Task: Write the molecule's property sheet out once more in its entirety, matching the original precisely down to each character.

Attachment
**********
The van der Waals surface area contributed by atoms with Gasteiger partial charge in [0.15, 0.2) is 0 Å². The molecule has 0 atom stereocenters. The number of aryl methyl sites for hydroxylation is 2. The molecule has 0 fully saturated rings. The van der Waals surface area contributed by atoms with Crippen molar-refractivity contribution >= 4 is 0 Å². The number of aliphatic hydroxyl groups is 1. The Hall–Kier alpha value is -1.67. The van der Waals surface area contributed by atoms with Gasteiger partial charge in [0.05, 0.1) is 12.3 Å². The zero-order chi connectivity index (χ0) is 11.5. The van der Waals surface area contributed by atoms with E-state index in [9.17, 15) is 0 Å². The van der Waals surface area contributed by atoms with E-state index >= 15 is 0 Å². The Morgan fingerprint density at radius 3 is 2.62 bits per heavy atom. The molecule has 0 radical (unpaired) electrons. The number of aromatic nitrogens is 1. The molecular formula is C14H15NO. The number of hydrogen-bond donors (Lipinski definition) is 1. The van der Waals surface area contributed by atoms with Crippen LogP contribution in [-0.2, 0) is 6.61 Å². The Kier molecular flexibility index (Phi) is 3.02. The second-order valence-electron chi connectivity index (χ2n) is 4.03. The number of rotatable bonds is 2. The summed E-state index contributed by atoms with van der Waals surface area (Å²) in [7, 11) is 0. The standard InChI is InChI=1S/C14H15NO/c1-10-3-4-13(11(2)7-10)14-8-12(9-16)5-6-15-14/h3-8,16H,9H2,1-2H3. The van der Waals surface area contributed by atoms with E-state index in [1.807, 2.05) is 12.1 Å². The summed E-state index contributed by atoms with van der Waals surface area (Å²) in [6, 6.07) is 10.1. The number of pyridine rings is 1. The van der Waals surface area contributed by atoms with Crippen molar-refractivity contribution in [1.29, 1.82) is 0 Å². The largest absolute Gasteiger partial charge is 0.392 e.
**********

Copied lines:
The van der Waals surface area contributed by atoms with Gasteiger partial charge in [0.15, 0.2) is 0 Å². The molecule has 0 atom stereocenters. The number of aryl methyl sites for hydroxylation is 2. The molecule has 0 fully saturated rings. The van der Waals surface area contributed by atoms with Crippen molar-refractivity contribution >= 4 is 0 Å². The number of aliphatic hydroxyl groups is 1. The Hall–Kier alpha value is -1.67. The van der Waals surface area contributed by atoms with Gasteiger partial charge in [0.05, 0.1) is 12.3 Å². The zero-order chi connectivity index (χ0) is 11.5. The van der Waals surface area contributed by atoms with E-state index in [9.17, 15) is 0 Å². The van der Waals surface area contributed by atoms with E-state index >= 15 is 0 Å². The Morgan fingerprint density at radius 3 is 2.62 bits per heavy atom. The molecule has 0 radical (unpaired) electrons. The number of aromatic nitrogens is 1. The molecular formula is C14H15NO. The number of hydrogen-bond donors (Lipinski definition) is 1. The van der Waals surface area contributed by atoms with Crippen LogP contribution in [-0.2, 0) is 6.61 Å². The Kier molecular flexibility index (Phi) is 3.02. The second-order valence-electron chi connectivity index (χ2n) is 4.03. The number of rotatable bonds is 2. The summed E-state index contributed by atoms with van der Waals surface area (Å²) in [7, 11) is 0. The standard InChI is InChI=1S/C14H15NO/c1-10-3-4-13(11(2)7-10)14-8-12(9-16)5-6-15-14/h3-8,16H,9H2,1-2H3. The van der Waals surface area contributed by atoms with E-state index in [1.807, 2.05) is 12.1 Å². The summed E-state index contributed by atoms with van der Waals surface area (Å²) in [6, 6.07) is 10.1. The number of pyridine rings is 1. The van der Waals surface area contributed by atoms with Crippen molar-refractivity contribution in [1.29, 1.82) is 0 Å². The largest absolute Gasteiger partial charge is 0.392 e.